The 272 participants were divided into three groups. One group was given chiropractic for the treatment period. Another was given specific exercises to perform at home. The third was medicated to treat the pain, largely in the hope that it would get better on its own. After twelve weeks about one-third of those given medication reported an improvement. In contrast, around half of those receiving chiropractic or performing the exercises rated a 75% improvement in pain. This figure was maintained in these groups, even at the one-year follow-up, whereas those who received medication could report only a one-third in pain reduction at the same point in time. The SF-36 also showed an increase in the reliance of pain relief medication in this group so those participants could be on a slippery slope.
Just to be clear, the take-home message I got from this study is not to simply avoid medication and use chiropractic. For some people the pain really is unmanageable and medication is required simply to function. Instead the take-home message is more along the lines of utilizing chiropractic alongside medication to manage the pain while remedying the issue at hand. Treat chiropractic like the complimentary medicine it is recognised as.
You and your spine
Many of you may be wondering why this is applicable to you. You may be very fit and a picture of health, but as bodybuilders and training enthusiasts we place a lot of stress on our skeletomuscular system. The spine especially faces a lot of compression during heavy lifts like squats and deadlifts. Once you factor in some relatively minor misalignments that you have always had and never corrected, and multiply these by a few years, you have quite a bit of wear-and-tear. It is conceivable that this puts you at a higher risk for injury during exercise. And then let’s consider what nuances of poor form might do to this, or factor in what sitting hunched over a desk in an office job for 6-8 hours per day may do for muscle tension.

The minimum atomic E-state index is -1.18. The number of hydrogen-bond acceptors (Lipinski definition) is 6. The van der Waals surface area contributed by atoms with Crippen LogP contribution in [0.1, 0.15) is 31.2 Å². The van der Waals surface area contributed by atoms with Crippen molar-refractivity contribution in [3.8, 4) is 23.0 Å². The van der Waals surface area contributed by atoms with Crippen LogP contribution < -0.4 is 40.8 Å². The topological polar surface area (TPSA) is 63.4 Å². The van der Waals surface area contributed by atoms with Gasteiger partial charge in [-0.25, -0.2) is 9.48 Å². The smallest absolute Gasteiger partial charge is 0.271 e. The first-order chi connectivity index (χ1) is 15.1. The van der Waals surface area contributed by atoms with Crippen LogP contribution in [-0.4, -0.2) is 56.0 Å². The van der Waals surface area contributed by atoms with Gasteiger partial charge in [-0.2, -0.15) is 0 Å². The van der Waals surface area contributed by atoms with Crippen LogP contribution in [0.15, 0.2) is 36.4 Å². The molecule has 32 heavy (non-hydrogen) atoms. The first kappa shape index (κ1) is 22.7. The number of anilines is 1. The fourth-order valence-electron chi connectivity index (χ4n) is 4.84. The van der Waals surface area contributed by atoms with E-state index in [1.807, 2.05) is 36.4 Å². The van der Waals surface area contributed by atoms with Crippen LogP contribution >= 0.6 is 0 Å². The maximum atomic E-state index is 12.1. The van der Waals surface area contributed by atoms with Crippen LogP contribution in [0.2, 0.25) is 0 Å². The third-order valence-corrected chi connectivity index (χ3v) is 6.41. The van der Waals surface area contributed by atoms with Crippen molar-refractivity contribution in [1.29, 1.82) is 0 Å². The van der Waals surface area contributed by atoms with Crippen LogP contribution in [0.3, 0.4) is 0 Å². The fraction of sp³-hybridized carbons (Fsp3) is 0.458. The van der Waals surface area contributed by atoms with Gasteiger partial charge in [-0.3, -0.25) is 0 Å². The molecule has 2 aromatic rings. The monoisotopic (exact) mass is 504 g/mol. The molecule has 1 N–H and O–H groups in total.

A lot of people may not even know they even have these misalignments. I, for instance, had no idea that my left leg was a little bit shorter than my right (which I’ve since discovered is a more common trait than I ever realised). I would always support my weight predominantly on my left foot when standing stationary, but never gave this much thought. It was only when it was pointed out that the misalignment manifests as a slight (but obvious) twist at the bottom of each rep on squats. Otherwise I may have never found out about such discrepancy. Possibly until I hit my forties or fifties and need a hip replacement as my left hip would dislodge slightly to maintain my knee balance when I walked. I now have orthotics in my shoes to keep everything level.
Be proactive, not retroactive
The crux of this piece is largely to be proactive with your health. Lifting weights, exercising and being more active is great, but don’t feel the need to wait for an injury or issue to manifest before you do something about it. You may even find benefit in your training performances because of this; nerve impingement is known to affect the firing rate of muscles and correcting this may help you feel stronger on certain exercises. Being stronger can allow you to get more out of each working set and make more progress.
Being proactive in as many facets of your life as possible can really pay dividends. Because ultimately, there is no need to treat anything if you can prevent it from occurring in the first place.